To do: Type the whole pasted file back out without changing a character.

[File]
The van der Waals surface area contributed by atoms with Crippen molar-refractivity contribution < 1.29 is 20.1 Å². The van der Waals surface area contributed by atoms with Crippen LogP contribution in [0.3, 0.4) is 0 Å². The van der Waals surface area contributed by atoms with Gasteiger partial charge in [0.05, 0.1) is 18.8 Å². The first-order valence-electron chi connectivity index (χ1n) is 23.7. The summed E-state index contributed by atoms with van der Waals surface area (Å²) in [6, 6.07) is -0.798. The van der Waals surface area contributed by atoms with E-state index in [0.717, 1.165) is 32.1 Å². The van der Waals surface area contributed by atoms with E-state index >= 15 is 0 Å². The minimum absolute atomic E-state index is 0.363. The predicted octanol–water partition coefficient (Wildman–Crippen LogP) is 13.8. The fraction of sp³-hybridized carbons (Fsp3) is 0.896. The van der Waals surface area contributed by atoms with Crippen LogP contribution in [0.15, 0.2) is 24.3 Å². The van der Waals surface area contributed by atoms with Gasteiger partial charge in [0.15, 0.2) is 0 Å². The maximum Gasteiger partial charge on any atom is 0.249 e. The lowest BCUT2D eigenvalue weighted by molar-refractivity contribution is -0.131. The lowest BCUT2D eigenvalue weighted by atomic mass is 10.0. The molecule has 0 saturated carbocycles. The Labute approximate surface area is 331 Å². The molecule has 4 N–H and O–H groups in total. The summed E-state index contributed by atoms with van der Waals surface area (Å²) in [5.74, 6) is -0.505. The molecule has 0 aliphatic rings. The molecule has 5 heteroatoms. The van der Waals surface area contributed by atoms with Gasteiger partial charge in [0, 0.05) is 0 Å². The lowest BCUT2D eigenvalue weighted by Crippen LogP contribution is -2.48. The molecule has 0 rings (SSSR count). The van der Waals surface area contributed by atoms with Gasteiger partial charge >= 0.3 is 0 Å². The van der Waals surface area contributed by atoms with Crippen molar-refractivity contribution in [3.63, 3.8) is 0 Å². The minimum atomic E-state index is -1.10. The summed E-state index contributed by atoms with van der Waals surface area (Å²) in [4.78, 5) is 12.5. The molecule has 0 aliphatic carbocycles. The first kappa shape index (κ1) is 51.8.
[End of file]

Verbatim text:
The van der Waals surface area contributed by atoms with Crippen molar-refractivity contribution < 1.29 is 20.1 Å². The van der Waals surface area contributed by atoms with Crippen LogP contribution in [0.3, 0.4) is 0 Å². The van der Waals surface area contributed by atoms with Gasteiger partial charge in [0.05, 0.1) is 18.8 Å². The first-order valence-electron chi connectivity index (χ1n) is 23.7. The summed E-state index contributed by atoms with van der Waals surface area (Å²) in [6, 6.07) is -0.798. The van der Waals surface area contributed by atoms with E-state index in [0.717, 1.165) is 32.1 Å². The van der Waals surface area contributed by atoms with E-state index >= 15 is 0 Å². The minimum absolute atomic E-state index is 0.363. The predicted octanol–water partition coefficient (Wildman–Crippen LogP) is 13.8. The fraction of sp³-hybridized carbons (Fsp3) is 0.896. The van der Waals surface area contributed by atoms with Crippen LogP contribution in [0.15, 0.2) is 24.3 Å². The van der Waals surface area contributed by atoms with Gasteiger partial charge in [0.15, 0.2) is 0 Å². The maximum Gasteiger partial charge on any atom is 0.249 e. The lowest BCUT2D eigenvalue weighted by molar-refractivity contribution is -0.131. The lowest BCUT2D eigenvalue weighted by atomic mass is 10.0. The molecule has 0 saturated carbocycles. The Labute approximate surface area is 331 Å². The molecule has 4 N–H and O–H groups in total. The summed E-state index contributed by atoms with van der Waals surface area (Å²) in [5.74, 6) is -0.505. The molecule has 0 aliphatic rings. The molecule has 5 heteroatoms. The van der Waals surface area contributed by atoms with Gasteiger partial charge in [0, 0.05) is 0 Å². The lowest BCUT2D eigenvalue weighted by Crippen LogP contribution is -2.48. The molecule has 0 rings (SSSR count). The van der Waals surface area contributed by atoms with Gasteiger partial charge >= 0.3 is 0 Å². The van der Waals surface area contributed by atoms with Crippen molar-refractivity contribution in [3.63, 3.8) is 0 Å². The minimum atomic E-state index is -1.10. The summed E-state index contributed by atoms with van der Waals surface area (Å²) in [4.78, 5) is 12.5. The molecule has 0 aliphatic carbocycles. The first kappa shape index (κ1) is 51.8.